- Health – Used properly, you can experience the benefits of physical and mental health. In fact, in a 2019 study, sauna use was associated with improved mental health and 83.5% of respondents saw an improvement in their sleep.4 That said, people with certain medical conditions may want to avoid sana. Recent cardiac problems such as myocardial infarction or unstable angina pectoris may be the reason for being completely away from the sun. In addition, if you are pregnant, it is best to avoid the sauna.
Varieties of saunas
Aside from the reasons mentioned above, the type of sauna you are using should also be considered. Different saunas produce different levels and heat, which can affect your body’s response:2
- Traditional sauna – Most of the recommendations have been prepared in a traditional, dry-heat bath. In these saunas, you reach maximum sweating in 15 minutes, so you may not need to stay long. But if you are experienced and well hydrated, you can enjoy long sessions. (Note: A Finnish sauna is considered a kind of traditional sauna.)
- Infrared sauna – As the name implies, this type of sauna uses infrared heat. You can follow the same basic guidelines when using infrared saunas, these saunas will not be as hot as traditional varieties. This means you are less at risk of dehydration, so you can spend more time on this type of massage. However, there is still a recommended duration of use of infrared sona, which is 45 to 50 minutes.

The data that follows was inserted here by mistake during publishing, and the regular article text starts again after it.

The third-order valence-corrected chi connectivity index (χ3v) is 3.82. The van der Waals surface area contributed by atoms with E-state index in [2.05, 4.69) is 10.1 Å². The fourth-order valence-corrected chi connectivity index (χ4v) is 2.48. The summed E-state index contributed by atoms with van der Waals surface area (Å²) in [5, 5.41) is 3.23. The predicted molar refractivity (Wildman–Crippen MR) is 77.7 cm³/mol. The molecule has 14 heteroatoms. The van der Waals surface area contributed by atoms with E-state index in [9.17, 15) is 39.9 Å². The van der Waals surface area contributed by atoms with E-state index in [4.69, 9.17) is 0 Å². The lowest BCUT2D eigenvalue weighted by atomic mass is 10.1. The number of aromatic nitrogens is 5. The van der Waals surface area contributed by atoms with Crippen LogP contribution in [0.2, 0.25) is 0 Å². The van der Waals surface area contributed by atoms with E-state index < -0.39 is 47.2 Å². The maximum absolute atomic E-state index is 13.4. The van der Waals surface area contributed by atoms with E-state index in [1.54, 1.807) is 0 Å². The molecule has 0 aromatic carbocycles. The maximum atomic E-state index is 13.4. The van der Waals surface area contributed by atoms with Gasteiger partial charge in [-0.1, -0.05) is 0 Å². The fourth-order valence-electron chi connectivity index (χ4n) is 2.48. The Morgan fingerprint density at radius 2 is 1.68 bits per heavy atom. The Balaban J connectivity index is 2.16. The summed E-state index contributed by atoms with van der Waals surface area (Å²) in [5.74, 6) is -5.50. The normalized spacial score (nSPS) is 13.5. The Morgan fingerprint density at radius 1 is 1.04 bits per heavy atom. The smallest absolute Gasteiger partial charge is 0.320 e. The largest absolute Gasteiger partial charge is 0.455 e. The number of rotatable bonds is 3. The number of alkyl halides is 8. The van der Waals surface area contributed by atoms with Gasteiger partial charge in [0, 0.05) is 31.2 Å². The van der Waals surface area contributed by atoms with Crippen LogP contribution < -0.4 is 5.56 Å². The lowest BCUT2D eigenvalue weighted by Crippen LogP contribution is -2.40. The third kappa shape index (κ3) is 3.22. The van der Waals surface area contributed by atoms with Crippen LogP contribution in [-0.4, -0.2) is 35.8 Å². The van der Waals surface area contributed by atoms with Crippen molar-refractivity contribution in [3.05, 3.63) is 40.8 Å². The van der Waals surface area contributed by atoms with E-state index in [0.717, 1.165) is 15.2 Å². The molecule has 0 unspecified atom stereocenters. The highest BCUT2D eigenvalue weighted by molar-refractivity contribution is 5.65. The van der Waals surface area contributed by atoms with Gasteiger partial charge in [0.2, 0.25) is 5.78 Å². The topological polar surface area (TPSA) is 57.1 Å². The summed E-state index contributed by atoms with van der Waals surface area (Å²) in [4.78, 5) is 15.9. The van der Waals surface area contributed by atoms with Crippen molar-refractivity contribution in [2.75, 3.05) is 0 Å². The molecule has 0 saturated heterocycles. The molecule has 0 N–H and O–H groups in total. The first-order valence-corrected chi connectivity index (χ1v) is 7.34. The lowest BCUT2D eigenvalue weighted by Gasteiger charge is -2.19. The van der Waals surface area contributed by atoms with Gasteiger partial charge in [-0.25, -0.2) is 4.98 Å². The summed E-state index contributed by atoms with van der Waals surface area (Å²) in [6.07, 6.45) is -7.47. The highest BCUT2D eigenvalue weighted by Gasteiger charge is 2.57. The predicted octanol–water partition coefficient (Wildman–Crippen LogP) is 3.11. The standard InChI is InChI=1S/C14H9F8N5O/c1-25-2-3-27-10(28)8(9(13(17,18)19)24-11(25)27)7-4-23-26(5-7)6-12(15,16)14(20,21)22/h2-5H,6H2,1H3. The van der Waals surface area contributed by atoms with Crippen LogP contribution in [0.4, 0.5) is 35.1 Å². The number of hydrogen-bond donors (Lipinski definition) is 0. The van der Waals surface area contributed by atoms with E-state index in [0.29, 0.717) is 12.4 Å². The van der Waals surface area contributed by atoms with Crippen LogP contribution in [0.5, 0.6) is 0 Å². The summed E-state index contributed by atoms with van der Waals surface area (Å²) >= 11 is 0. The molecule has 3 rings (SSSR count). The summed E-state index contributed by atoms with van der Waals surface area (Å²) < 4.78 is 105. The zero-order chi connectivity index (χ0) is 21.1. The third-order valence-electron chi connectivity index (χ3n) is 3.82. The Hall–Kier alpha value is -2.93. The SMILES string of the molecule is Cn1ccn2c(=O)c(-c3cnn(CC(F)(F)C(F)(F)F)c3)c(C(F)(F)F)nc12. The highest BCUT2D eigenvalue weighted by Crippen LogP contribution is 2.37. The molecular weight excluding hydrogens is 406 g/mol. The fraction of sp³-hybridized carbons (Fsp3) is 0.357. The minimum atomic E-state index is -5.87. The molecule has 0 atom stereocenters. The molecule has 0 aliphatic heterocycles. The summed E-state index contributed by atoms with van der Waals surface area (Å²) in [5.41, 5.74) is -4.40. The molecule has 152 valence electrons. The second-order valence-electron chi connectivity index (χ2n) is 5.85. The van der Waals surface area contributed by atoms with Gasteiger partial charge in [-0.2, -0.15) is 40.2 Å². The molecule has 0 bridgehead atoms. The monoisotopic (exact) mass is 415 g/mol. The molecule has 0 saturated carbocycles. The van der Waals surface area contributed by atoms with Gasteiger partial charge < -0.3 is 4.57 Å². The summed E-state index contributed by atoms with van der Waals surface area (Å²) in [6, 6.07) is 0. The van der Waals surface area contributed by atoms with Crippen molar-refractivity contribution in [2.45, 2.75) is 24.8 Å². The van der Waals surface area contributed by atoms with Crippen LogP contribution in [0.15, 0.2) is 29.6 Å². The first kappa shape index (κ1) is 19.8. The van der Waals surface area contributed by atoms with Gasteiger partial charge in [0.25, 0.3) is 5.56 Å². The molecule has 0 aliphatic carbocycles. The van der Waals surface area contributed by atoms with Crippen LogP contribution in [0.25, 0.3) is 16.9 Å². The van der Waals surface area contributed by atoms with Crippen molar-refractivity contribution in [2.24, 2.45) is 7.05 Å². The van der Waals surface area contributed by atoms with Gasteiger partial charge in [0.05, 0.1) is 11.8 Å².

- Steam chamber – These are sometimes called “wet gold”. You need to take the same precautions here as the traditional saunas. However, keep in mind that steam makes the heat more intense.
Sauna health facilities
Although it has been found that saunas can benefit your mental well-being, a 2001 meta-analysis also looked at the potential physical benefits of using a sauna. Soaking in a bath for 10 to 20 minutes after a workout can be helpful for:3
- Cardiovascular and muscle health – When you immerse your body in heat, your blood flow increases, which can support healthy blood pressure and help move blood through your sore muscles to improve oxygen levels. For example, you may find that your muscles relax after spending some time in bed.
- Lung health – Sun baths can increase lung capacity and function, especially for those who have asthma, bronchitis or runny nose. So, if you find that you are breathing heavily after your eight-minute mile, you may want to go to the sauna to strengthen your lungs.4